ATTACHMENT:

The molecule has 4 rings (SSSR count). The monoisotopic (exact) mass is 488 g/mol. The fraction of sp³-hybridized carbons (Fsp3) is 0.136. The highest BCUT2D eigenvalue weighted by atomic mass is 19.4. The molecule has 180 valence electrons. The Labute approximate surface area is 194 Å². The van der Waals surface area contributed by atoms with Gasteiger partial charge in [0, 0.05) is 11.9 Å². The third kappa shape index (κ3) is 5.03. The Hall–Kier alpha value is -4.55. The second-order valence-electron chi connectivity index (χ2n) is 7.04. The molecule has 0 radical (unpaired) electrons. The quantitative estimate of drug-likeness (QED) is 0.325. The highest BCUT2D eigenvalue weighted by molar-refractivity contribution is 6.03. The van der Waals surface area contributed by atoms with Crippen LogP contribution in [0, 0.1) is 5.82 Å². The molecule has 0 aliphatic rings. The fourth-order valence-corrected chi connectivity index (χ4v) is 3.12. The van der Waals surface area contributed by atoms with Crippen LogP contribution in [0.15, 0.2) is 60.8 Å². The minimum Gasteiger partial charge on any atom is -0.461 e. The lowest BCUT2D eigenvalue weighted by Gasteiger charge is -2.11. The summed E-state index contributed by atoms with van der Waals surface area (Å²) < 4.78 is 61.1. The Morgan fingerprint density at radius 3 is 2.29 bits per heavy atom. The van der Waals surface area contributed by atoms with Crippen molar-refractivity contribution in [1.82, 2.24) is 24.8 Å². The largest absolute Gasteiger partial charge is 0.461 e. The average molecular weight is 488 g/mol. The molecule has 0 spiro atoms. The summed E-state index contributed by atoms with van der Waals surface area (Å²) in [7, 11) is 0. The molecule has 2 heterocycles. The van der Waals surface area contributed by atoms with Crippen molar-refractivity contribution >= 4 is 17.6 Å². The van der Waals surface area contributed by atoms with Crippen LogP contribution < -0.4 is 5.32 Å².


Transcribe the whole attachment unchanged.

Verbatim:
The molecule has 4 rings (SSSR count). The monoisotopic (exact) mass is 488 g/mol. The fraction of sp³-hybridized carbons (Fsp3) is 0.136. The highest BCUT2D eigenvalue weighted by atomic mass is 19.4. The molecule has 180 valence electrons. The Labute approximate surface area is 194 Å². The van der Waals surface area contributed by atoms with Gasteiger partial charge in [0, 0.05) is 11.9 Å². The third kappa shape index (κ3) is 5.03. The Hall–Kier alpha value is -4.55. The second-order valence-electron chi connectivity index (χ2n) is 7.04. The molecule has 0 radical (unpaired) electrons. The quantitative estimate of drug-likeness (QED) is 0.325. The highest BCUT2D eigenvalue weighted by molar-refractivity contribution is 6.03. The van der Waals surface area contributed by atoms with Crippen LogP contribution in [0, 0.1) is 5.82 Å². The molecule has 0 aliphatic rings. The fourth-order valence-corrected chi connectivity index (χ4v) is 3.12. The van der Waals surface area contributed by atoms with Crippen LogP contribution in [0.15, 0.2) is 60.8 Å². The minimum Gasteiger partial charge on any atom is -0.461 e. The lowest BCUT2D eigenvalue weighted by Gasteiger charge is -2.11. The summed E-state index contributed by atoms with van der Waals surface area (Å²) < 4.78 is 61.1. The Morgan fingerprint density at radius 3 is 2.29 bits per heavy atom. The van der Waals surface area contributed by atoms with Crippen molar-refractivity contribution in [1.82, 2.24) is 24.8 Å². The largest absolute Gasteiger partial charge is 0.461 e. The average molecular weight is 488 g/mol. The molecule has 0 spiro atoms. The summed E-state index contributed by atoms with van der Waals surface area (Å²) in [7, 11) is 0. The molecule has 2 heterocycles. The van der Waals surface area contributed by atoms with Crippen molar-refractivity contribution >= 4 is 17.6 Å². The van der Waals surface area contributed by atoms with Crippen LogP contribution < -0.4 is 5.32 Å².